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John Murray Talks Rees, Training Team, Burns, More

By Terence Dooley

Manchester’s John Murray has his back against the wall going into his December 8 make-or-break showdown with Gavin Rees at London’s Olympia venue.  Widely dismissed after back-to-back defeats to Kevin Mitchell and Brandon Rios in 2011, the 27-year-old knows that many within the British trade think he has seen better days and will suffer a third straight defeat at the hands of the Welshman.  Now stuck between a rock and a hard place, Murray believes that he has to win impressively to avoid a stint in the British boxing wilderness.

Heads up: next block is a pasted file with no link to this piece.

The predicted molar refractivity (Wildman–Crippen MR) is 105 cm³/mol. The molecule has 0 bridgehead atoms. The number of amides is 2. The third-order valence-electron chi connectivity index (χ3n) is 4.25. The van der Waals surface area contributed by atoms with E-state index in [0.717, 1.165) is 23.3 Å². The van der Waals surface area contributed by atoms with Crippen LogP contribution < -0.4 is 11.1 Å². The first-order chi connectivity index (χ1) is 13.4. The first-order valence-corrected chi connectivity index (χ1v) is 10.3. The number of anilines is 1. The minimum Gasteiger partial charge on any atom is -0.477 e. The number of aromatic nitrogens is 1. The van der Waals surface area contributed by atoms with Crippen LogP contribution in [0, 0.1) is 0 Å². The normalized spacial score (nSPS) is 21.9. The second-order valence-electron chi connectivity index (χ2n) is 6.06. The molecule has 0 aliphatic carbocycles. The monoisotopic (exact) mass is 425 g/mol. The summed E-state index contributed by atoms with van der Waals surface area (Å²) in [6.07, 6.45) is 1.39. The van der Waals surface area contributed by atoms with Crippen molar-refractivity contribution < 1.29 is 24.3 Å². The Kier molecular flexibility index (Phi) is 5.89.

Murray, 31-2 (18), heads into the encounter with Rees without long-time coach Joe Gallagher by his side.  Ironically, they parted company last year only for Murray to rejoin Gallagher’s Gym to prepare for last December’s world title challenge to Rios yet this time the split is for good.  Murray feels that the time was right to shake up his training set-up and is currently working with Mike Marsden in Leeds.

“I’ve just been working with Mike and doing nutritional stuff with Kerry [Kayes], so I’m cracking on, am in good nick and looking forward to it — I can’t wait,” said Murray when explaining the change of circumstances during a phone call with BoxingScene.  “Mike, Kerry and probably [cutsman] Mick Williamson will be in my corner on the night.

“At first I thought fighting Gavin would be a horrible, awkward fight for me because in his last few fights there’s been a lot of accidental head clashes — I’m in the pocket all the time so will have to watch out for that.”